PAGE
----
Invisible gifts produce visible results.
Paulo Coelho | December 2008 issue
A medieval legend tells us that in the country we know today as Austria, the Burkhard family, a man, a woman and a child used to amuse people at Christmas parties by reciting poetry, singing ancient troubadour ballads and juggling. Of course, no money was left over to buy presents, but the man always told his son, “Do you know why Santa Claus’ bag never gets empty, although there are so many children in the world? Because it may be full of toys, but sometimes more important things must be delivered, what we call ‘invisible gifts.’ In a broken home, he tries to bring harmony and peace on the holiest night in Christianity. Where love is lacking, he deposits a seed of faith in children’s hearts. When the future seems black and uncertain, he brings hope. In our case, the day after Father Christmas comes to visit us, we’re glad to be alive and doing our work, which is to make people happy. Never forget that.”
Time went by, the boy grew up, and one day the family passed in front of the impressive Melk Abbey, which had just been built.
“Father, do you remember many years ago you told me the story of Santa Claus and his invisible gifts? I think I received one of those gifts once: the vocation to become a priest. Would you mind if I took my first step toward my dream?”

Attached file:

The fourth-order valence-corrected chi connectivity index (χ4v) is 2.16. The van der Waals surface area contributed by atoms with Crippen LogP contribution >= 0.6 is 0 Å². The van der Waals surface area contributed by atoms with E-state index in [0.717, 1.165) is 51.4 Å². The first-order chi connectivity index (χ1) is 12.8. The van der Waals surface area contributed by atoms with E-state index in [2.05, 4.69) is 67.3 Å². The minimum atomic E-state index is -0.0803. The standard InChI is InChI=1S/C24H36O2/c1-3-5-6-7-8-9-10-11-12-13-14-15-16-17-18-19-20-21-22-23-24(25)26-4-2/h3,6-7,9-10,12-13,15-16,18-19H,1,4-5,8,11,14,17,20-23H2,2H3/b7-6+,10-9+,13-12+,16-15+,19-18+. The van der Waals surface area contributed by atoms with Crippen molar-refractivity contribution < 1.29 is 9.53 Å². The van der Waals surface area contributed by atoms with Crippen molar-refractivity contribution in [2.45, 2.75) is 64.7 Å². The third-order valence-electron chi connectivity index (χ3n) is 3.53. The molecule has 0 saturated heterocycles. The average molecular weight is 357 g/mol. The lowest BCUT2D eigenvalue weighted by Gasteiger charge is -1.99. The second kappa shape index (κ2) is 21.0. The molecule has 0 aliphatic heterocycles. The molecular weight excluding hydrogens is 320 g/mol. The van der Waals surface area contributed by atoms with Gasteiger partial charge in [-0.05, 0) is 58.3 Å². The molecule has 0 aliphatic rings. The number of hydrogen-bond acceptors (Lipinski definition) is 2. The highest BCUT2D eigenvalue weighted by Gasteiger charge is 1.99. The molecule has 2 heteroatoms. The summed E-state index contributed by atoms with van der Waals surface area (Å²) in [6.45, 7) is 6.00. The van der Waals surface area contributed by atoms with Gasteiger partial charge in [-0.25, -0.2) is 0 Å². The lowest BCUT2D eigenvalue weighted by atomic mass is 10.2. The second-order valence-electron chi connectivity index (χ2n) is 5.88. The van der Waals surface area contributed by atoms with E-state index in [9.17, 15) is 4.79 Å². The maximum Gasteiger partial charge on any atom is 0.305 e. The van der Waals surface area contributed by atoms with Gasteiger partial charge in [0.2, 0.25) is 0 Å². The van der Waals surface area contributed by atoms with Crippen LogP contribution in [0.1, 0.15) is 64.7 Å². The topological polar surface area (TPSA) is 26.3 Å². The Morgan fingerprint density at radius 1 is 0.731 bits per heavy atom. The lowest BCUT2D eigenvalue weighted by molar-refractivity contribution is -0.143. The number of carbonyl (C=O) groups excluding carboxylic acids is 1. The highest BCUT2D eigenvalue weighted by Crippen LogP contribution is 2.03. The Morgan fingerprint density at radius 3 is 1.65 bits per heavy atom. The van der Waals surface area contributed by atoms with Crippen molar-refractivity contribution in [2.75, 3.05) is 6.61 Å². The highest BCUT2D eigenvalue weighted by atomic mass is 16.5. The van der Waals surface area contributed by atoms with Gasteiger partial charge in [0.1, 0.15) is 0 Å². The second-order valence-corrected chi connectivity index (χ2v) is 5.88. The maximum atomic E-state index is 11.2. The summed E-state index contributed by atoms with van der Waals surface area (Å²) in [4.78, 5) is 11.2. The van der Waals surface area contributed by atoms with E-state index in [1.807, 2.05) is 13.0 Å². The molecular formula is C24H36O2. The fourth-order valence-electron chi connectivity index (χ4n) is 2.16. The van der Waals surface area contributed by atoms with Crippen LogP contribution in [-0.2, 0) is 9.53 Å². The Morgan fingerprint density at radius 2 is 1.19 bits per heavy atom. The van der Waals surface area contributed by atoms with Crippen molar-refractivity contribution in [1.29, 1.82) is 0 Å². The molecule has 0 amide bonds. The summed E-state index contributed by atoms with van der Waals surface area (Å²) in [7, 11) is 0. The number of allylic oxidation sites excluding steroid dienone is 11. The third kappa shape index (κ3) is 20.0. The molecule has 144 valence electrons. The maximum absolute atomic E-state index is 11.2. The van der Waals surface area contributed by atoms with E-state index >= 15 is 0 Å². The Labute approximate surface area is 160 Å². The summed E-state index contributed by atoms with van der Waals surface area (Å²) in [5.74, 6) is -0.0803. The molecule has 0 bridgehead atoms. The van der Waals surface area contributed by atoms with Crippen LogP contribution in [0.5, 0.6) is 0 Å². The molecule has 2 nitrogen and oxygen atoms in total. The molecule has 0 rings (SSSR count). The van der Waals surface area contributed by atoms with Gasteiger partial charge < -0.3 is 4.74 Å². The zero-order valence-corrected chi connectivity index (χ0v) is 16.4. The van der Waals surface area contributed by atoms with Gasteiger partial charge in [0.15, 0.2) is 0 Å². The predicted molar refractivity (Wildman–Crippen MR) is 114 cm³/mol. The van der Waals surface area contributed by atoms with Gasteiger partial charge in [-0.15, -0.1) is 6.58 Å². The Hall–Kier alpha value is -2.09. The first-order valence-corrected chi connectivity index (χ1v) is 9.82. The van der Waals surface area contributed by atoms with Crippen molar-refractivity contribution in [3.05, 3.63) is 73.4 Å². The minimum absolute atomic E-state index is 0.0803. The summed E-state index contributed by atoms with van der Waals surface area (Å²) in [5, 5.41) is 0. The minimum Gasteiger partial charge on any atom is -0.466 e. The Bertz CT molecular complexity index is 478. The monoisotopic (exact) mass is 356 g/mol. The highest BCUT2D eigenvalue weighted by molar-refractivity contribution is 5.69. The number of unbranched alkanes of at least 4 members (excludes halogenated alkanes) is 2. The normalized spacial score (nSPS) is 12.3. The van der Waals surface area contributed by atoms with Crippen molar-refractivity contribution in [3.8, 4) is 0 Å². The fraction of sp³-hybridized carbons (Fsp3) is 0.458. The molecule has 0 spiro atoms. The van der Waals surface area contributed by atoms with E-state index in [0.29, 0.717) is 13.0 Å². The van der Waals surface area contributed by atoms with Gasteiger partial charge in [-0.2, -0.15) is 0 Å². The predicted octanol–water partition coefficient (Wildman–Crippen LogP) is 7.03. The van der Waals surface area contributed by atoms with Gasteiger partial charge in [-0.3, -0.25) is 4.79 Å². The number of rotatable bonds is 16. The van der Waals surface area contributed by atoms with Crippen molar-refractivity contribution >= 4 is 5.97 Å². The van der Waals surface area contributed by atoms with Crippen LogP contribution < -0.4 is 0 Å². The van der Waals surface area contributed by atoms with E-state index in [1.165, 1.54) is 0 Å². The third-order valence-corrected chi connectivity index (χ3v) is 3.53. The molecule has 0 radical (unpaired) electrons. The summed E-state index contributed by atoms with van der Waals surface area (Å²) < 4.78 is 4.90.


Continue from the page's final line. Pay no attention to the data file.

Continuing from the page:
Although they needed their son’s company, the family understood and respected the boy’s wish. They knocked at the door of the monastery and were given a loving, generous welcome by the monks, who accepted the young Buckhard as a novice.
Christmas Eve came around. Precisely on that day, a special miracle happened in Melk: Our Lady, carrying the baby Jesus in her arms, descended to Earth to pay a visit to the monastery.
The priests lined up, and each stood proudly before the Virgin to pay homage to the Madonna and her Son. One of them displayed the beautiful paintings that decorated the place; another showed a copy of a Bible that had taken 100 years to write and illustrate, while a third recited the names of the saints.
At the very end of the line, young Buckhard anxiously waited his turn. His parents were simple people, and all they’d taught him was to toss balls into the air and juggle.
When it came his turn, the other priests wanted to put an end to paying homage, since they felt the ex-juggler had nothing important to add and might even mar the image of the abbey. Nevertheless, deep in his heart, he also felt a great need to give something of himself to Jesus and the Virgin. Feeling ashamed before the reproachful gazes of his brothers, he took some oranges from his pocket and began to toss them up and catch them, creating a beautiful circle in the air just as he used to do when he and his family traveled to all the fairs in the region.
At that instant, the baby Jesus, lying in Our Lady’s lap, began to clap his hands with joy. So it was to young Buckhard that the Virgin held out her arms, letting him hold the smiling child for a few moments.
The legend ends by saying that on account of this miracle, every 200 years a new Buckhard knocks on the door of Melk Abbey, is welcomed in, and warms the hearts of all who meet him as long as he remains.